Grasshoppers
Differential grasshopper, Melanoplus differentialis (Thomas)
Redlegged grasshopper, Melanoplus femurrubrum (DeGeer)
Twostriped grasshopper, Melanoplus bivittatus (Say)
Acrididae, ORTHOPTERA


DESCRIPTION (several species)

Adult - Full-grown grasshoppers range in length from 19 to 38 mm. The differential grasshopper is basically brownish-yellow or olive green with contrasting black markings. On the hind femur, these markings resemble chevrons. The redlegged grasshopper has a reddish-brown back, a yellow belly, and bright red hind legs. The twostriped grasshopper is greenish-yellow with contrasting black or brown markings. It has two light color stripes which run from the head to the tips of the wings. Color plate.

Egg - Grasshopper eggs occur in oval, elongate or curved pods made out of soil particles. Often the size of kernels of rice, eggs may be white, yellow green, tan, or various shades of brown.

Nymph - Newly hatched nymphs are white. However, after several hours of exposure to sunlight, they assume the distinctive colors and markings of adults.


BIOLOGY

Distribution - Grasshoppers occur throughout the continental United States. Extensive grasshopper damage, however, is confined primarily to subhumid, semiarid areas of the country from Montana and Minnesota southward into New Mexico and Texas. The differential grasshopper is most injurious in the Great Plains, upper Mississippi Valley, and southern states. The redlegged grasshopper prefers areas of low, moist soil. The twostriped grasshopper is common throughout North America.

Host Plants - The grasshoppers which damage crops are general feeders. They have been known to cause losses in small grains, corn, alfalfa, soybeans, cotton, clover, grasses, and flax. The redlegged grasshopper displays a preference for alfalfa.

Damage - Although approximately 600 species of grasshoppers occur in the United States, the differential, twostriped, and redlegged grasshoppers are among the most troublesome species in forages. The differential and redlegged species are sporadically of economic concern in North Carolina forages, but the problem is not an annual concern. As a group, grasshoppers cause more damage to alfalfa than any other insect in the Midwest. Each year they destroy at least 80 million dollars worth of forage crops in this country. An infestation of 7 or 8 adult grasshoppers per square meter (approximately 1 yd2) consumes as much forage on a 4-hectare (about 10 acres) lot as one cow. Damage is most severe when hot, dry weather slows the growth of the forage crop thereby preventing a rapid recovery. Color plate.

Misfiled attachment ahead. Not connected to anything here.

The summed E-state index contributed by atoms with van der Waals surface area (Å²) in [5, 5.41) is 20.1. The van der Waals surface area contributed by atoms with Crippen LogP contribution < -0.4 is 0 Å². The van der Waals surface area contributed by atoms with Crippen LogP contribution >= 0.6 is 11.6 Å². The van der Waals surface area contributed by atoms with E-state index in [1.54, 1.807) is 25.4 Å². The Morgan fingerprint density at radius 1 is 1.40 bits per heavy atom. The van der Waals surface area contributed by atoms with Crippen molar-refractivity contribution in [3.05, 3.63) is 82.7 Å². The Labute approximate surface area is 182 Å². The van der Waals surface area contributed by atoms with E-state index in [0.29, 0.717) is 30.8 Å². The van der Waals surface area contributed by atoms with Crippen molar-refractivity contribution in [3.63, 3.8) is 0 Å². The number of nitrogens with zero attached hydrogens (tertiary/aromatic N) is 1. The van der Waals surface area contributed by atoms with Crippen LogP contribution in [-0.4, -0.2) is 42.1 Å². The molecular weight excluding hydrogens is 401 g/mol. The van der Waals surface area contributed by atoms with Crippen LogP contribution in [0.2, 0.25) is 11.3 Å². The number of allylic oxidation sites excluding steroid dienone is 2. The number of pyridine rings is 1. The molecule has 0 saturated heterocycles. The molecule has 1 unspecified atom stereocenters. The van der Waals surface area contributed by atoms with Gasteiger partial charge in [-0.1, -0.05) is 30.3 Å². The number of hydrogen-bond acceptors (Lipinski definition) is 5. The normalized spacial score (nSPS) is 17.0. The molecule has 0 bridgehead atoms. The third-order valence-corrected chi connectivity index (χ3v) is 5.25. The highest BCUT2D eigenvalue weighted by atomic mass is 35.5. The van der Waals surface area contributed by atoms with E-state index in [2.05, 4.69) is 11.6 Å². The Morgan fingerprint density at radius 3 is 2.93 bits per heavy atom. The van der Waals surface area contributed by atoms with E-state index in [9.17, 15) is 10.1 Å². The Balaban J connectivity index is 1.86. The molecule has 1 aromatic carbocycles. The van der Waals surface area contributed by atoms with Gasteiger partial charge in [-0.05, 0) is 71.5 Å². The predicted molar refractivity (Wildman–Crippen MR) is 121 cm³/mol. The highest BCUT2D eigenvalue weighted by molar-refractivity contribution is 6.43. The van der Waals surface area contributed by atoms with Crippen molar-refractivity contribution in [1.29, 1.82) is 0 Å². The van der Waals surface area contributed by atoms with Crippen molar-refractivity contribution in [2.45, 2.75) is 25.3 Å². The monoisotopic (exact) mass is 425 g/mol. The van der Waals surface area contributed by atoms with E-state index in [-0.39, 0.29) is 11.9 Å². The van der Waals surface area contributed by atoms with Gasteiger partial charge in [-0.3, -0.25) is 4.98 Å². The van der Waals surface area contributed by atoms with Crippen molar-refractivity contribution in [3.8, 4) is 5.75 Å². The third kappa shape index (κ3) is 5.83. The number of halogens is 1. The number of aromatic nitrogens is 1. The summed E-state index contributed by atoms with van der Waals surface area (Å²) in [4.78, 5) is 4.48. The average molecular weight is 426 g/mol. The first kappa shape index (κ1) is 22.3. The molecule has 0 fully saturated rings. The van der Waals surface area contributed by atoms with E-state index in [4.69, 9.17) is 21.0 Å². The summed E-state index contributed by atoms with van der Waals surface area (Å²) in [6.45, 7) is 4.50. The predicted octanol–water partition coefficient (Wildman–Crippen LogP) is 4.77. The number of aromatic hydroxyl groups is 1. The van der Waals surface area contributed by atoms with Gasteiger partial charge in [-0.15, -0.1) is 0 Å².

Life History - The grasshopper species covered in this text overwinter as eggs in the soil. Eggs hatch throughout April, May and June as soil temperatures rise and spring rains begin. The first nymph to leave the egg pod makes a tunnel from the pod to the soil surface through which the succeeding nymphs emerge. Nymphs feed and grow for 35 to 50 days, molting five or six times during this period. Development proceeds most rapidly when the weather is warm and not too wet.

Mature grasshoppers mate and continue feeding on crop plants. About 2 weeks later, females begin to deposit clusters of eggs in the soil. During this process, a glue-like secretion cements soil particles around the egg mass, forming a protective "pod." Each pod may contain 25 to 150 eggs, depending on the species of grasshopper. Grasshoppers which deposit masses containing few eggs usually lay more pods to compensate. Ideally each female may produce 300 eggs. Swarms of grasshoppers usually adopt a specific area as their breeding ground and lay all eggs in that vicinity. Most economically important grasshopper species complete only one generation each year. Redlegged grasshoppers, however, have at least two annual generations and often a partial third in Florida.


CONTROL

Although grasshopper populations occur annually in North Carolina forages, infestations are not usually large enough to warrant control. Populations of 5 medium to large grasshoppers or 8 small grasshoppers per 929 cm2 (1 ft2) are necessary before control is advised on pasture crops. Should populations become threatening, chemical recommendations are available in the North Carolina Agricultural Chemicals Manual.